Obsidian have made some classic RPGs over the years. Games you may be familiar with include the likes of South Park: The Stick of Truth, Alpha Protocol (for better or for worse), the recently released The Outer Worlds, Fallout: New Vegas, and of course, the one we’re interested in here, Star Wars: Knights of the Old Republic II. Otherwise known as KOTOR II.
I played KOTOR II before KOTOR I because I was a child when my Mum and Dad were kind enough to buy me an Original Xbox, and I didn’t understand the relevance nor need to play an original before a sequel.
It seemed that there was a sense of irony with the fact that I didn’t play KOTOR I because my brother and I got profusely stuck playing KOTOR II for about the first year of owning the game. Without understanding the need to change armour and weapons to defeat more difficult enemies, we were not able to progress as quickly as I would have liked. That and the complicated map design for the first Pegasus Mining Area confused us, as we attempted to use our combined brainpower to overcome these obstacles so that we would hopefully unveil this absolute gem of a game which was to be found further along the line.
Thankfully, we managed to overcome these obstacles and left the Pegasus Mining Field, and from there began to see and understand the wider scope of the game, uncovering characters, plot, and lore which was, and still is, a deeply interesting philosophical debate sown into a fantastic RPG Star Wars game. It was here where we slowly began to understand the importance of this game.
At 15 years of age, KOTOR II stands remarkably tall all these years later. Playing through the game again reminded me how good the voice-acting performances are, how extraordinarily well the game is written, and how I still wished Obsidian would put in a New Game + mode so I can play the game over and over again. I can’t hide my feelings about this matter – I’m still bitter about it.
I don’t want to explain, who you are or why you’re venturing on this journey within the Old Republic era of Star Wars, but rest assured that the answers your character is looking for will be well worth the search come the 10-20 hours you put into KOTOR II. You will have to persevere through a slow opening first act and may not get a lightsaber until a fair few hours into the game, but once you do begin accessing powerful armour and items, will quickly feel like a Sith Lord made to make a mark within this universe. Or perhaps you will choose the path of the Light and vanquish the numerous dark lords spread around the galaxy.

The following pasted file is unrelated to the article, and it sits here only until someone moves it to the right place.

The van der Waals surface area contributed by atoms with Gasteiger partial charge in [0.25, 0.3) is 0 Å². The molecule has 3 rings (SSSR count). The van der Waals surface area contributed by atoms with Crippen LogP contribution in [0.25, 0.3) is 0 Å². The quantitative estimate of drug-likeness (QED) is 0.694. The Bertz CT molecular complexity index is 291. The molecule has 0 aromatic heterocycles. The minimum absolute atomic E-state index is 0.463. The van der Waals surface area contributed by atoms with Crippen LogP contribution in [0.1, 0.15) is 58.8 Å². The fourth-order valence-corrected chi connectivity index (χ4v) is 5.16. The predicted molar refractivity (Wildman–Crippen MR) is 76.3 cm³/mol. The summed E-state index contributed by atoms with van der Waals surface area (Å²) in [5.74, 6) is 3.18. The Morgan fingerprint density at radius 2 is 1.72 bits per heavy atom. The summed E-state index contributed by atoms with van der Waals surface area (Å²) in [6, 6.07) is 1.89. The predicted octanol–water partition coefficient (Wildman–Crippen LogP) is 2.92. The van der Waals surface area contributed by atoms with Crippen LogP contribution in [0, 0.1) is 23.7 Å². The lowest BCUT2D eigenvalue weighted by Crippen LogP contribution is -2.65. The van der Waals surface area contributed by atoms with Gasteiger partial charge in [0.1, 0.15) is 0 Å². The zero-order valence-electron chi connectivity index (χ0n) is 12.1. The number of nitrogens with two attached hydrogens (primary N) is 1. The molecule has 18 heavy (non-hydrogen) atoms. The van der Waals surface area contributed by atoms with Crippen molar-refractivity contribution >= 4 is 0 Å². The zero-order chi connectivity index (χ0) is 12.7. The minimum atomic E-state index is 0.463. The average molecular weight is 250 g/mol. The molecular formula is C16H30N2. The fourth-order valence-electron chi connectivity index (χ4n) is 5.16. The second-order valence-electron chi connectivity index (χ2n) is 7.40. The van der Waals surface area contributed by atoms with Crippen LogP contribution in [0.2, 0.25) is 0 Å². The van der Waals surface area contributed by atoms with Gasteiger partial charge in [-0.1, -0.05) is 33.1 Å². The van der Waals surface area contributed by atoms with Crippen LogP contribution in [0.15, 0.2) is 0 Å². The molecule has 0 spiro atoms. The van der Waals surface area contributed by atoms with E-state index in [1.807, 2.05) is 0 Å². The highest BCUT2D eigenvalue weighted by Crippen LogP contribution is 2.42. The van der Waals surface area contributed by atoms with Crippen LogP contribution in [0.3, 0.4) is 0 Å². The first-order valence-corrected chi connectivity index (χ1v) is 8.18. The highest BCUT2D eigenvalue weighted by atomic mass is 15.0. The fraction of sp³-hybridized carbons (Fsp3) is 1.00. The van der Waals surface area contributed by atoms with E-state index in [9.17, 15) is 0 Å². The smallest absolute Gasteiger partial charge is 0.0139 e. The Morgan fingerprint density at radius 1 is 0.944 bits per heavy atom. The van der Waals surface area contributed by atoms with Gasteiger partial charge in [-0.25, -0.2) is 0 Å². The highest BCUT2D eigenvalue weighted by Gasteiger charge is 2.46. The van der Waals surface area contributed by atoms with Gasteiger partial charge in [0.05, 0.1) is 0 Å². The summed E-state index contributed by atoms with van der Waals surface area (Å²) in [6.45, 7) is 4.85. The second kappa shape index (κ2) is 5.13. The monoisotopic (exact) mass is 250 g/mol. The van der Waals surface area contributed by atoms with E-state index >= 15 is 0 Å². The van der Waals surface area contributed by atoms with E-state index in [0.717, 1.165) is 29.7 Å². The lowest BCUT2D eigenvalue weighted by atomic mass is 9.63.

Either way, you will have many choices to make across your KOTOR II adventure, all spanning multiple planets with the fate of these systems tied to your actions and your actions alone. Whilst you’re journeying on this galactic adventure, you’ll be interacting with your many party members who will have their own distinct personalities and backgrounds, and secrets which they won’t confide in you until you’ve spent enough time with them. The Handmaiden, for instance, is someone who has deep emotional trauma and won’t express her feelings without many hours of interaction and conversational exchange.
We could do this deep dissection into every one of the characters within KOTOR II because they’re all that complex and interesting level. Like the evil Wookie bounty-hunter Hanharr, who is hell-bent on killing the one person he owes his life to. Or the mysterious Atton who at first seems like a typical Han-Solo, but turns out to have a much richer life before. These characters are one of the key components as to why this game is so rewarding.
If you haven’t played KOTOR II and you enjoy RPGs, Star Wars, or both, then take my word for it and go finish this game. Scratch that, play and finish KOTOR I, then go and complete this game and tell me you don’t think it’s at the very least one of the top 5 Star Wars video games of all time. The dark philosophical nature of this and its predecessor make these two Star Wars games easily some of the best Star Wars experiences ever made, and some of the best RPGs ever created.
Do the right thing and go experience the Sith Lords: learn about the repercussions of using the Force and the capabilities one has when their morals are shattered in the ashes of the past.